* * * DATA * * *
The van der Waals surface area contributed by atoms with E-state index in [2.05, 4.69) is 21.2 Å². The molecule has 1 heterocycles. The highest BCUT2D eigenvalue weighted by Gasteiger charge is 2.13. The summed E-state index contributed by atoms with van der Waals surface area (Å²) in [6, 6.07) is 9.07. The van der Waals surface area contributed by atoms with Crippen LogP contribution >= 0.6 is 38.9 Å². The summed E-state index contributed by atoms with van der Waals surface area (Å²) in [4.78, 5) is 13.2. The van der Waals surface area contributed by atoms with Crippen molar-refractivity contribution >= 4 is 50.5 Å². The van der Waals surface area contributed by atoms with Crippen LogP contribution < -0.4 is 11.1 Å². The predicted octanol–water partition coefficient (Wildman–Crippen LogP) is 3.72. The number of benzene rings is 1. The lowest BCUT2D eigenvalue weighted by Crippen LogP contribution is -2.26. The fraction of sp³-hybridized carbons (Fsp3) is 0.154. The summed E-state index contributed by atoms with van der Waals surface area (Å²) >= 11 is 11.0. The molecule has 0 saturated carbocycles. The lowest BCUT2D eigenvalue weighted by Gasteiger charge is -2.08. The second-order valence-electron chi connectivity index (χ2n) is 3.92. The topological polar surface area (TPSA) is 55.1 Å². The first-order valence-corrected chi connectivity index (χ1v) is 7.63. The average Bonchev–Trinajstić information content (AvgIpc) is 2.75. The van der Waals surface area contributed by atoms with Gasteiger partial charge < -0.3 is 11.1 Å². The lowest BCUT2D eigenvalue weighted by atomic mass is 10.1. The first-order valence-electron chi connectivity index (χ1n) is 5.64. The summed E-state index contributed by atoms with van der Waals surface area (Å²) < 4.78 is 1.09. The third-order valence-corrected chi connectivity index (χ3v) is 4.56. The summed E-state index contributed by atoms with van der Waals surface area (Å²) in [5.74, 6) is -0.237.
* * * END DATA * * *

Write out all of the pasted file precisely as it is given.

The van der Waals surface area contributed by atoms with E-state index in [2.05, 4.69) is 21.2 Å². The molecule has 1 heterocycles. The highest BCUT2D eigenvalue weighted by Gasteiger charge is 2.13. The summed E-state index contributed by atoms with van der Waals surface area (Å²) in [6, 6.07) is 9.07. The van der Waals surface area contributed by atoms with Crippen LogP contribution >= 0.6 is 38.9 Å². The summed E-state index contributed by atoms with van der Waals surface area (Å²) in [4.78, 5) is 13.2. The van der Waals surface area contributed by atoms with Crippen molar-refractivity contribution >= 4 is 50.5 Å². The van der Waals surface area contributed by atoms with Crippen LogP contribution < -0.4 is 11.1 Å². The predicted octanol–water partition coefficient (Wildman–Crippen LogP) is 3.72. The number of benzene rings is 1. The lowest BCUT2D eigenvalue weighted by Crippen LogP contribution is -2.26. The fraction of sp³-hybridized carbons (Fsp3) is 0.154. The summed E-state index contributed by atoms with van der Waals surface area (Å²) >= 11 is 11.0. The molecule has 0 saturated carbocycles. The lowest BCUT2D eigenvalue weighted by Gasteiger charge is -2.08. The second-order valence-electron chi connectivity index (χ2n) is 3.92. The topological polar surface area (TPSA) is 55.1 Å². The first-order valence-corrected chi connectivity index (χ1v) is 7.63. The average Bonchev–Trinajstić information content (AvgIpc) is 2.75. The van der Waals surface area contributed by atoms with Gasteiger partial charge < -0.3 is 11.1 Å². The lowest BCUT2D eigenvalue weighted by atomic mass is 10.1. The first-order valence-electron chi connectivity index (χ1n) is 5.64. The summed E-state index contributed by atoms with van der Waals surface area (Å²) < 4.78 is 1.09. The third-order valence-corrected chi connectivity index (χ3v) is 4.56. The summed E-state index contributed by atoms with van der Waals surface area (Å²) in [5.74, 6) is -0.237.